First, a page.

The Time to Test and Treat for HCV Is Now

February 27, 2015
Rodger D. MacArthur, MD
Rodger D. MacArthur, MD

Here is compelling reason why every MD needs to test his or her patients for HCV, and get them into therapy as soon as possible.

Now is the time to get tested and treated for HCV.

This was one of the main messages at multiple sessions today at the 2015 CROI in Seattle. That advice is especially true if the HCV-infected individual is older, co-infected with HIV, has more advanced fibrosis or cirrhosis, or has previously failed therapy with (ie, null responder to) pegylated interferon and ribavirin. Leaving aside the issue of cost, the already-approved, or soon-to-be-approved, directly acting agents (DAAs), when used in 2- or 3-drug combinations, result in 95% to 100% sustained virologic response rates (SVRs) at 12 or 24 weeks. And these impressive cure rates are holding up in the most difficult-to-treat populations, including the ones that I mentioned at the beginning of this paragraph.

In the US, there currently are 3 FDA-approved regimens that use DAAs. One other (daclatasvir) is likely to get approval soon. Briefly, these drugs are or will be approved in combination with other anti-HCV drugs (either other DAAs or ribavirin or pegylated interferon plus ribavirin) across a range of HCV genotypes and risk groups:

What we learned today, in a session titled, “Curing HCV: Mission Accomplished,” should prompt every MD to test his or her patients for HCV, and get them into therapy as soon as possible. Specifically:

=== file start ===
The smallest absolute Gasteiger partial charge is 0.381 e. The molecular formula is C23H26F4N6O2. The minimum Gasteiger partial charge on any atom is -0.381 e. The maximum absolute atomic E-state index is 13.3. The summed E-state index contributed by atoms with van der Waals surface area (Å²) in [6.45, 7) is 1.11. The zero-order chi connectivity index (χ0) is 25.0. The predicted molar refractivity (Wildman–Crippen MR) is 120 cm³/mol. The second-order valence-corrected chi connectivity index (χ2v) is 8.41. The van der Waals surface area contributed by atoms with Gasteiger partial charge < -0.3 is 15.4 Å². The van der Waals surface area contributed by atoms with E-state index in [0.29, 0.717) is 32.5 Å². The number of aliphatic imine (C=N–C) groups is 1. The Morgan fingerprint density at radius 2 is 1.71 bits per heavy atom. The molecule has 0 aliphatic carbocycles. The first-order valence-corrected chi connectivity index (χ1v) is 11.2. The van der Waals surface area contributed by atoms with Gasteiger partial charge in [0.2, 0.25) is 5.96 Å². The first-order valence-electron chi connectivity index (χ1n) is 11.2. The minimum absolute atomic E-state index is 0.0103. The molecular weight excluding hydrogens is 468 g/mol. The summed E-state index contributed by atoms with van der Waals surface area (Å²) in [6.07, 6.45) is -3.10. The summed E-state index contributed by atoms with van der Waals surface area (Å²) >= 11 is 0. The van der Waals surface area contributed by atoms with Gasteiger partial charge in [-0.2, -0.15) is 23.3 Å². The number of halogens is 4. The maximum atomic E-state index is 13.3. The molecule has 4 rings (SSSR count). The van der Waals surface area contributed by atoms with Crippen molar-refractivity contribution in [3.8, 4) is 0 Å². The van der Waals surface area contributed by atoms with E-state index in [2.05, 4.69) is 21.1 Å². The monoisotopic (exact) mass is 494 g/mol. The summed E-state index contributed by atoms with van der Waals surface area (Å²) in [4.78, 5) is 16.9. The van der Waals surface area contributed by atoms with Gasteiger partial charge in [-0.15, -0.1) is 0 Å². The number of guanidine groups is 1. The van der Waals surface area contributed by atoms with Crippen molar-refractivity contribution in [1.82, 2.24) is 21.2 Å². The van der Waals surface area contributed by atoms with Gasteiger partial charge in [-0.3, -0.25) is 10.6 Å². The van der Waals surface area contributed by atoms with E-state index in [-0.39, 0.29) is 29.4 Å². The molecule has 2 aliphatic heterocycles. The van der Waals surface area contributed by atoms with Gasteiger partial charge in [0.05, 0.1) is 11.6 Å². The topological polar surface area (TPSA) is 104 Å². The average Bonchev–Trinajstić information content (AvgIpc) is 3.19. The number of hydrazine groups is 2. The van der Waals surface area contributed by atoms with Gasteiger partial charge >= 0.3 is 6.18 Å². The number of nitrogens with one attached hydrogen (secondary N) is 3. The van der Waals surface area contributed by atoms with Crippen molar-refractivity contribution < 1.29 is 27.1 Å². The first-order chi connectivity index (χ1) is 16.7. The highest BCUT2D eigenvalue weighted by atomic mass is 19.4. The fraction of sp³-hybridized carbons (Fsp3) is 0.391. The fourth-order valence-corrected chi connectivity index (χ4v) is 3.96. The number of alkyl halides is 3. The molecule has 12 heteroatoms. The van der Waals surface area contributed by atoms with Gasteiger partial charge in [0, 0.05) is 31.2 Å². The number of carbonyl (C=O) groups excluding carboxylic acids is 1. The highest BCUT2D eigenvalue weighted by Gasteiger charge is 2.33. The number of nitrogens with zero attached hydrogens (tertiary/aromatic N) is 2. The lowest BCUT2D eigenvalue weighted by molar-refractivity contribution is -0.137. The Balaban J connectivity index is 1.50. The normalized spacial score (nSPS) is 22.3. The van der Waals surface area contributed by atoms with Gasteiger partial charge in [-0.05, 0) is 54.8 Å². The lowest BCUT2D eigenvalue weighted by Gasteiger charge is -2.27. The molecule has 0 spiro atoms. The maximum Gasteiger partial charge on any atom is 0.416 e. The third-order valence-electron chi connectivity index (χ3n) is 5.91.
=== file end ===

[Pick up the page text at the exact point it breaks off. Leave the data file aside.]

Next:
We have the drugs available to cure HCV. Efforts now need to turn to identifying those infected and getting them into treatment.

References:

1. Klevens M, Huang X, Yeo AE, et al. The Burden of Liver Disease Among Persons With Hepatitis C in the United States. Abstract 145; 2015 CROI; Seattle; 23 – 26 February 2015.
2. Eron JJ, Trinh R, Lalezari J, et al. High SVR Regardless of Time to Suppression With ABT-450/r/Ombitasvir & Dasabuvir+RBV
David Wyles. Abstract 147; 2015 CROI; Seattle; 23 – 26 February 2015.
3. Zahnd C, Salazar-Vizcaya LP, Dufour J-F, et al. Impact of Deferring HCV Treatment on Liver-Related Events in HIV+ Patients. Abstract 150; 2015 CROI; Seattle; 23 – 26 February 2015.
4. Wyles D, Ruane P, Sulkowski, M, et al. Daclatasvir in Combination With Sofosbuvir for HIV/HCV Coinfection: ALLY-2 Study
David Wyles. Abstract 151LB; 2015 CROI; Seattle; 23 – 26 February 2015.
5. Naggie S, Cooper C, Saag MS, et al. Ledipasvir/Sofosbuvir for 12 Weeks in Patients Coinfected With HCV and HIV-1. Abstract 152LB; 2015 CROI; Seattle; 23 – 26 February 2015.